Patient-Centered Health Care: The Future Is Now

We have seen the future of health care, and it works. If we let it.

It's a race against time. Now that the Supreme Court has upheld the president's controversial health care the law by a single vote, the Obama administration is rushing to ensconce it before Congress can successfully repeal it. Meanwhile, a quiet revolution is underway -- one that provides yet more powerful evidence that we don't need government health care, because freedom works.

Obamacare doesn’t take full effect till 2014. So most of us are still free, for the moment, to make medical choices for ourselves. And we have been doing just that -- voting with our feet and our wallets for what we really want: patient-centered care.

Now, not a moment too soon, comes evidence that we, the patients, are doing what no bureaucracy ever can: We are “bending the cost curve downward,” while improving the quality of care.

That’s right. We, the patients, are solving the “health care problem,” all by ourselves -- from the bottom up -- in the very shadow of the impending government takeover.

This is big. It’s a revolution, in fact. And it’s another reason why Obamacare has to go. 

This new revolution is happening because of a recent, significant rise in consumer-driven health plans (CDHPs) and Health Savings Accounts (HSAs). 

A CDHP is a health insurance policy that has a high deductible, the amount you pay before your insurance kicks in. The higher your deductible, the more incentive you have to be a careful consumer. CDHPs cost less than traditional insurance plans. 

An HSA is a tax-advantaged account that helps you cover your deductibles and other out-of-pocket health costs.
A decade ago, almost nobody had either of these things. Today, a remarkable 28 million Americans, or roughly 9 percent of us, have a CDHP; and 13.5 million Americans, or about 5 percent of us, have an HSA (which under current law must be paired with a CDHP).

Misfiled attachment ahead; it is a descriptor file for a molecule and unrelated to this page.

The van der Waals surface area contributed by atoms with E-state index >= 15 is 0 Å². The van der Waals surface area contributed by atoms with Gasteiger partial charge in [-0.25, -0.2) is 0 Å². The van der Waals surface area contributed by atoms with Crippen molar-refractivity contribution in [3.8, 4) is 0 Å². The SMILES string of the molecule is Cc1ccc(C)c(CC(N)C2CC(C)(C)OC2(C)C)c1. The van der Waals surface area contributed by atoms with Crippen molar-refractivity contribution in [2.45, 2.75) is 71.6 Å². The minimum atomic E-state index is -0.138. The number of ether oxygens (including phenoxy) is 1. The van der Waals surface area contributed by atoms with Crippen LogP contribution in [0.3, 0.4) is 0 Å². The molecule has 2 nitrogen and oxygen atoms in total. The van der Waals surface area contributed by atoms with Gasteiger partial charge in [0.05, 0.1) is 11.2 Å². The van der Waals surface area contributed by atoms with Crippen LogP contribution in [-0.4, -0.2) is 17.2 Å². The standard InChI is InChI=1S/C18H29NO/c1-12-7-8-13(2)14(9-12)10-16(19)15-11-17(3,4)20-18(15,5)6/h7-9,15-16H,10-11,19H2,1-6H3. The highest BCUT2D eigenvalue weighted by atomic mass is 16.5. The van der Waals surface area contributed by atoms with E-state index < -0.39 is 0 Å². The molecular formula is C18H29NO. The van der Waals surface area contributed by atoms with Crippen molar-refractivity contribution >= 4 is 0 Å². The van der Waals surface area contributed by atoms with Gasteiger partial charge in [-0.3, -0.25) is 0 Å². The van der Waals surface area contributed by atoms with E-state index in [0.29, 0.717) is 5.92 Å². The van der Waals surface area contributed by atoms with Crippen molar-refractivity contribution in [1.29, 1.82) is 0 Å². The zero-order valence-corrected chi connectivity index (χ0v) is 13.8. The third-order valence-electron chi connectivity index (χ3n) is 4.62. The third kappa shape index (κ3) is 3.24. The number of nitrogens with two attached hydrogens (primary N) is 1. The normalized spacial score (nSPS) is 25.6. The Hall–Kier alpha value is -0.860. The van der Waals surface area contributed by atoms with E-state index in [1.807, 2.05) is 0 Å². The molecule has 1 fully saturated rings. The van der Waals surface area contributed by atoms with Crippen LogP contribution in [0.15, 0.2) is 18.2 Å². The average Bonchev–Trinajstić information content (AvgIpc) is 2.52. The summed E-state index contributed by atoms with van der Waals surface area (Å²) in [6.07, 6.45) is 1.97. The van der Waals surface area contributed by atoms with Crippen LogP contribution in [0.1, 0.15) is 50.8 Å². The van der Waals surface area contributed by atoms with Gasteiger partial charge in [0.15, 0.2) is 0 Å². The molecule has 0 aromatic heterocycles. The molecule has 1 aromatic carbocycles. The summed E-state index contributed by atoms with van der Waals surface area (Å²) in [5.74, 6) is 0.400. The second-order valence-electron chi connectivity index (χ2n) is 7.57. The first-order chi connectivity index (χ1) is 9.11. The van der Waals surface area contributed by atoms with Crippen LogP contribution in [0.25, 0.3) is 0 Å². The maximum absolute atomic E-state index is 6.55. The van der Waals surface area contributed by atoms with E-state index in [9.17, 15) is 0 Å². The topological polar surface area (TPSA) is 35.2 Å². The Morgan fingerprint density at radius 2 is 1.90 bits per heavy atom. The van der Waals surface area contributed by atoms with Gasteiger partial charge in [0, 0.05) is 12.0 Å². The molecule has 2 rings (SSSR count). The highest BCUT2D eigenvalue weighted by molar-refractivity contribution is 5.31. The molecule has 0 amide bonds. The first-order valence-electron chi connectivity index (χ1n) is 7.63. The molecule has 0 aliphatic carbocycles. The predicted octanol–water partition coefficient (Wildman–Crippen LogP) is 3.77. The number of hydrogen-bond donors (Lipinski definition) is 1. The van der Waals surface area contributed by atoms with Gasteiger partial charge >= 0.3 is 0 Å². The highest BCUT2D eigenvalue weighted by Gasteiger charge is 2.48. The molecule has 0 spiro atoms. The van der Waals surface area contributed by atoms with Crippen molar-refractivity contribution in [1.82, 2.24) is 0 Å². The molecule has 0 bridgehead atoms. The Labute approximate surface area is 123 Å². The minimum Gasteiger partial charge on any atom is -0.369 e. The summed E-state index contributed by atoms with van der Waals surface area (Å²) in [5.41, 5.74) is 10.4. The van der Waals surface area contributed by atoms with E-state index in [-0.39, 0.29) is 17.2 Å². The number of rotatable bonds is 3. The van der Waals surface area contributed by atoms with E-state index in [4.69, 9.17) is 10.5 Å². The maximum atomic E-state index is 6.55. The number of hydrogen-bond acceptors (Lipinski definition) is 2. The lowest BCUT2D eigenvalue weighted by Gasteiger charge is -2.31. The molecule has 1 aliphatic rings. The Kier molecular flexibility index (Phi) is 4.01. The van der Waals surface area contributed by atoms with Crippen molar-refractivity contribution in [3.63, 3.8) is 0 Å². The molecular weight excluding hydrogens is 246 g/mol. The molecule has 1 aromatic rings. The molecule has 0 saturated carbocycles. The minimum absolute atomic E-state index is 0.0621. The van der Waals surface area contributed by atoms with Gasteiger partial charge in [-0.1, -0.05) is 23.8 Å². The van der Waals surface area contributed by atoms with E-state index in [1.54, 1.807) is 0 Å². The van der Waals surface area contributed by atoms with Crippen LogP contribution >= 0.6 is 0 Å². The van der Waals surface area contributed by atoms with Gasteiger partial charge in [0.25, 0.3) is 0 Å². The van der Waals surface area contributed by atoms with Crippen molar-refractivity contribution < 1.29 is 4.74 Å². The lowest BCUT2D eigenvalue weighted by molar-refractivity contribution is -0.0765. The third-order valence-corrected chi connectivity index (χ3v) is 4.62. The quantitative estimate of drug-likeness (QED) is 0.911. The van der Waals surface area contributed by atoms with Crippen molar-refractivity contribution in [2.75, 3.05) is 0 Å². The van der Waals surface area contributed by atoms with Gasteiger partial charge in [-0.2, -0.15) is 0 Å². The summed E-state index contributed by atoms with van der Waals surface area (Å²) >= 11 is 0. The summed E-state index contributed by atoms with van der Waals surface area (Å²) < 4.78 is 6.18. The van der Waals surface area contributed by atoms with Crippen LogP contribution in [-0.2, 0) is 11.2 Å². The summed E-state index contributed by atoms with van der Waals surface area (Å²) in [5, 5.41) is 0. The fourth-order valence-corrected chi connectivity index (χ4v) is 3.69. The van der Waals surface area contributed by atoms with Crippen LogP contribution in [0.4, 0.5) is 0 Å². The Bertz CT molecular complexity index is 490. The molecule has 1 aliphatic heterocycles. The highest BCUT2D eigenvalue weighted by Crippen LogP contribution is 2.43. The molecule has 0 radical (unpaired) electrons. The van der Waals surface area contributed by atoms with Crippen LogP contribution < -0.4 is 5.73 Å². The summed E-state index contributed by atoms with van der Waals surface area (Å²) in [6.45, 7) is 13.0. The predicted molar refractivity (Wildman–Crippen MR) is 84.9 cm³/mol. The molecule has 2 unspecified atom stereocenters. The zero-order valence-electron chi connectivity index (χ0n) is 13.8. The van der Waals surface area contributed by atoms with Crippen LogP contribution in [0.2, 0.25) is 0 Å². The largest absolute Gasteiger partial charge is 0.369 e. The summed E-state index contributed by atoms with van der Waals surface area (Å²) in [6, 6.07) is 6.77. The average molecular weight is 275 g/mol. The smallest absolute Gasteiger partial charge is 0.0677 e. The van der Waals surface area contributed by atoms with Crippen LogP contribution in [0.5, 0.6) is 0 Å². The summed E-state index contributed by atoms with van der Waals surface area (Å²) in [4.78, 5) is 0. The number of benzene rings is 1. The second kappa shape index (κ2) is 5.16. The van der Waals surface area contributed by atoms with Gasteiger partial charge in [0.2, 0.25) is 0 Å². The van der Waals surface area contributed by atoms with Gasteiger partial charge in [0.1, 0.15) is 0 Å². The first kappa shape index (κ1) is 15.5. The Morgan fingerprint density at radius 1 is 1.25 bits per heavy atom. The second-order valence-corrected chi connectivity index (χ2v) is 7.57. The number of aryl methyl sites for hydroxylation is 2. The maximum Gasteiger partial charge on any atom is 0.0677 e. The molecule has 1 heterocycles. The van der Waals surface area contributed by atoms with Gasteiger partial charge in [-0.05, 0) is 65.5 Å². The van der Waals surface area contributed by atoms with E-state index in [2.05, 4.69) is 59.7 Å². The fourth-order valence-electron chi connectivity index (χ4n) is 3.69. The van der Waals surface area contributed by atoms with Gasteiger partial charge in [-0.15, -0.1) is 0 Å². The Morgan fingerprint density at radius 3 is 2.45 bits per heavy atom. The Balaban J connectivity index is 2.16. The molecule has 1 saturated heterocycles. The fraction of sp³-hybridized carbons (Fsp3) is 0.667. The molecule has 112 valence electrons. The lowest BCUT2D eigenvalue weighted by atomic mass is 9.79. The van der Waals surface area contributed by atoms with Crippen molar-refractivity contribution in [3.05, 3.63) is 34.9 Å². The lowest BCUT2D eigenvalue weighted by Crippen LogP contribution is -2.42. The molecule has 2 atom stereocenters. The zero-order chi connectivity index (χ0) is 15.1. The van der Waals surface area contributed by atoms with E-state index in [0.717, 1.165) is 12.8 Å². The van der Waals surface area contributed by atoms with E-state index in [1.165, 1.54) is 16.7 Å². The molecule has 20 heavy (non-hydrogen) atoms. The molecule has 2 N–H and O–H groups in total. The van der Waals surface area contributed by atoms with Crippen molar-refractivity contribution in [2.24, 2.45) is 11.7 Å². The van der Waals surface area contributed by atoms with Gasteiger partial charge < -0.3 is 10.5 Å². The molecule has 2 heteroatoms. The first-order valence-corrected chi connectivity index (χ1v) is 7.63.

Together, these options are turning millions of patients into consumers, helping them take control of their own health-care destinies.

New government data shows that this shift  is measurably slowing the growth of health care spending. In 2007, national health expenditures rose by 6 percent. In 2008, they grew by a more moderate 4.4 percent. In 2009, by 3.9 percent. In 2010, by 3.8 percent.

Incentives work. Thanks to the rise of “patient power,” more and more people are asking their doctors critical questions about costs and affordable alternatives. And that, in turn, is putting downward pressure on prices -- and upward pressure on quality. 

We’ve long known that cosmetic surgery and laser eye surgery are the only two areas in health care where prices continually fall while quality continually rises. They’re also the only two areas not covered by insurance. That, of course, is no coincidence.

Now we’re starting to see patient-centered care at work throughout the health-care sector: 

1) Many doctors’ offices -- 5,000 of them, by one recent count -- have switched to a “direct-care” or “highly attentive physician” model. Subscription-based rather than insurance-based, this model enables a doctor to take the time he used to spend on insurance paperwork and instead spend it caring for patients.

2) At a growing number of wellness centers like Personal Edge and Executive Health Exams International, doctors spend as much time with patients as they need, instead of the typical 25 minutes, and in settings that are “more day-spa than doctor’s office.”

3) A new generation of hospitals and clinics has appeared that specialize in treating  just one ailment: cancer. Often boasting four-star service in settings that are “more home than hospital,” these facilities offer state-of-the-art technology and better outcomes than can be obtained in traditional full-service hospitals. 

4) In most industries, prices are posted; but that’s not true in health care, where patients are not the real customers, their insurers are. Now that’s changing, as more patients pay cash. CareSpot, a chain of 30 walk-in urgent-care clinics in Florida, posts its prices to help it compete directly with overpriced doctors’ offices and overcrowded emergency rooms. CareSpot is booming, with plans to open another 15 clinics by the end of this year. 

These signs are nothing less than glimpses of the patient-centered health care system of tomorrow,  a system marked by less waste, lower costs, shorter wait times, more comfort and convenience, and greater access to new therapies.

Unfortunately, this revolution is doomed under Obamacare, which basically outlaws CDHPs and HSAs, starting in 2014.

To prevent that, we must repeal Obamacare in its entirety. 

And to accelerate and ensconce the new revolution, we should expand Health Savings Accounts, remove barriers to the interstate purchase of health insurance, repeal Medicare’s individual mandate, and make medical expenses fully tax-deductible.

We face a stark choice between two possible futures -- Obamacare versus patient-centered care, government versus freedom.  The latest evidence confirms that only freedom works.

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